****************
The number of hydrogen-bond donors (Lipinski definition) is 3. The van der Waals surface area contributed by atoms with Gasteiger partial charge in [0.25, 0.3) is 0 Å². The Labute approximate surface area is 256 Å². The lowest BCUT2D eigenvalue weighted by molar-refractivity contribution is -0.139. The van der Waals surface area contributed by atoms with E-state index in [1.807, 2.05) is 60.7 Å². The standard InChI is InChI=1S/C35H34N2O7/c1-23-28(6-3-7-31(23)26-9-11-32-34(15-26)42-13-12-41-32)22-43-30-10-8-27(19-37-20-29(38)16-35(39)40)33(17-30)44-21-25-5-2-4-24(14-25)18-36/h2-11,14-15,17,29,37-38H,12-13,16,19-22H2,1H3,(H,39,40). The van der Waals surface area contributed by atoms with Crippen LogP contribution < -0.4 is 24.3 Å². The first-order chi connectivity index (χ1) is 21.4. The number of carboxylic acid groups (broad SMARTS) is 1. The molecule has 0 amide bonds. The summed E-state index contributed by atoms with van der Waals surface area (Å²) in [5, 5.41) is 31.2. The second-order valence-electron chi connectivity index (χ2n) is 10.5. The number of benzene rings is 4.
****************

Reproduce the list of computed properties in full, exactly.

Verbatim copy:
The number of hydrogen-bond donors (Lipinski definition) is 3. The van der Waals surface area contributed by atoms with Gasteiger partial charge in [0.25, 0.3) is 0 Å². The Labute approximate surface area is 256 Å². The lowest BCUT2D eigenvalue weighted by molar-refractivity contribution is -0.139. The van der Waals surface area contributed by atoms with E-state index in [1.807, 2.05) is 60.7 Å². The standard InChI is InChI=1S/C35H34N2O7/c1-23-28(6-3-7-31(23)26-9-11-32-34(15-26)42-13-12-41-32)22-43-30-10-8-27(19-37-20-29(38)16-35(39)40)33(17-30)44-21-25-5-2-4-24(14-25)18-36/h2-11,14-15,17,29,37-38H,12-13,16,19-22H2,1H3,(H,39,40). The van der Waals surface area contributed by atoms with Crippen LogP contribution < -0.4 is 24.3 Å². The first-order chi connectivity index (χ1) is 21.4. The number of carboxylic acid groups (broad SMARTS) is 1. The molecule has 0 amide bonds. The summed E-state index contributed by atoms with van der Waals surface area (Å²) in [5, 5.41) is 31.2. The second-order valence-electron chi connectivity index (χ2n) is 10.5. The number of benzene rings is 4.